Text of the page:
Raves roll in for Miyazaki

Posted by · 2:37 am · September 1st, 2008

Six days in, and a rather quiet Venice Film Festival has come up with its first unalloyed critical triumph – an animated Japanese re-imagining of Hans Christian Andersen, aimed primarily at children still in the single digits.

That would be surprising were “Ponyo on the Cliff by the Sea” directed by anyone other than Hayao Miyazaki, the Oscar-winning animation master who has, in recent years, crossed over to being one of the industry’s most venerated auteurs. After all, “Spirited Away” — for me, still one of the crowning cinematic achievements of the decade — began its incredible success story when it won the Golden Bear at Berlin in 2002 (sharing with Paul Greengrass’ “Bloody Sunday,” no less).

2005 follow-up “Howl’s Moving Castle” didn’t reach quite the same dizzy heights, but it was another richly textured, narratively daring work that received its fair share of acclaim, and a second Oscar nomination for Miyazaki.

Now comes “Ponyo,” apparently a return to the simpler, gentler storytelling of earlier films like “My Neighbour Totoro,” that is already doing spectacular business in its home country. And it seems the looser style and younger target audience hasn’t deterred critics in the slightest. Screen Daily breathlessly raves:

Visually, it’s extraordinary; imaginatively, it’s daring. Once again Hayao Miyazaki is playing in a league of his own with … a sweet, gentle, moving, and always delightful Japanese take on the classic Little Mermaid fable … “Ponyo” is firing on all cylinders on every level. From the sheer creativity of its traditional cell animation to its characterisations (every adult here feels real); the interactions between old and young; the untrammelled imagination on display throughout the story; and, above all, the way Miyazaki still dares to be different.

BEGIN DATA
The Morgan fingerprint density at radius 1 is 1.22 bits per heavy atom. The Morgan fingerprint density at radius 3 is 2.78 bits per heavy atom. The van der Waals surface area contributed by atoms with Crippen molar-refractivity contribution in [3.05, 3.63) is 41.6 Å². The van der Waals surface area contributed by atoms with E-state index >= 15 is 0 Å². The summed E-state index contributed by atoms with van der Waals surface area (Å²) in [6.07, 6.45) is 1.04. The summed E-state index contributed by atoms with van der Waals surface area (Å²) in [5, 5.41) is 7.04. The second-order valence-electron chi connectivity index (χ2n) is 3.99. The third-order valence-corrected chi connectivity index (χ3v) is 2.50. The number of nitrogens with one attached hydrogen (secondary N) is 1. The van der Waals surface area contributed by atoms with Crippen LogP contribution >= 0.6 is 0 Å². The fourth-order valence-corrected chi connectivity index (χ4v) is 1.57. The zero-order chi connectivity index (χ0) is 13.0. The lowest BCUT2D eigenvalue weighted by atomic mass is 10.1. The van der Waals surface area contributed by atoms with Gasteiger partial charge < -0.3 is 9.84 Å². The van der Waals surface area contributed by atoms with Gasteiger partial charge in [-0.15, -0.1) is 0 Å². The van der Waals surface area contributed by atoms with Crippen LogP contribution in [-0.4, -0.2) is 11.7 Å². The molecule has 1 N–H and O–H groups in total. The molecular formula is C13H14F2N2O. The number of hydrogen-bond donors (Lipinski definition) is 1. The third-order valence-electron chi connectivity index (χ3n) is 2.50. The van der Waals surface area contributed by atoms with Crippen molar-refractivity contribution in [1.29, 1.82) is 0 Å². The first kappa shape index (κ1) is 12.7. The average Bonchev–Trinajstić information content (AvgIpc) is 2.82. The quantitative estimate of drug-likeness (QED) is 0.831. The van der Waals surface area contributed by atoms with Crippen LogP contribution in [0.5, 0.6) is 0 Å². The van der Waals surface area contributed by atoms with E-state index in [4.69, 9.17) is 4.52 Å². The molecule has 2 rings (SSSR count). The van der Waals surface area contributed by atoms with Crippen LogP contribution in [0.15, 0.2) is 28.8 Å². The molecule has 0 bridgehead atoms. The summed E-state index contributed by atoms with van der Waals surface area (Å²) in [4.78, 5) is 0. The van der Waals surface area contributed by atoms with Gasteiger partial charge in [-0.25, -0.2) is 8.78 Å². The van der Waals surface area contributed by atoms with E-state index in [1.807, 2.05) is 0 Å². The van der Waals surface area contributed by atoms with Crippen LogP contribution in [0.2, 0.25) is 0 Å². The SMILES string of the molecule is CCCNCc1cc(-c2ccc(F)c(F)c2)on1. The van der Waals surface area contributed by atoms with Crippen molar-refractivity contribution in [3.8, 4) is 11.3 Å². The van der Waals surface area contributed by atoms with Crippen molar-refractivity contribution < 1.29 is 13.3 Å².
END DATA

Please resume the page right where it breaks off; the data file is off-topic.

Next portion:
Wow. The Hollywood Reporter concurs:

A refreshing thirst-quencher in a thus far dry Venice lineup. It is a work of great fantasy and charm that will delight children ages 3 to 100 … the total absence of CGI work — the whole film is drawn by animators — heightens the film’s childlike charm. In Miyazaki’s fertile imagination, the ordinary and magical worlds blend into each other; both are full of marvels.

Perhaps most miraculously, the film has even lifted Variety out of their grouchy Venice mood:

Though targeted at tots, “Ponyo” may appeal most to jaded adults thirsty for wondrous beauty and unpackaged innocence … Far more upbeat than much of Miyazaki‚Äôs oeuvre, limned in bright pastel colors where even destruction is golden, “Ponyo” possesses an almost demonic childish energy and a delight in form stronger than reason or narrative.

Finally, moving away from the trade papers, the Telegraph’s brief (and typo-littered) review declares it a “classic,” elaborating that “the draughtmanship is jaw-dropping, and Miyazaki’s ability to express extremes of emotion in his child characters without resorting to sentimentality or treacly music is remarkable.”

They go on to speculate that film could indeed make a run for the Golden Lion – certainly, in a festival (so far) short of home runs, you’d have to regard it as a top contender.

Last I heard, the film was slated for a June 2009 release in the US. As Kris mentioned a few weeks ago, 2009’s Best Animated Feature Film race already has a few contenders on the horizon, but this looks the surest best of all.




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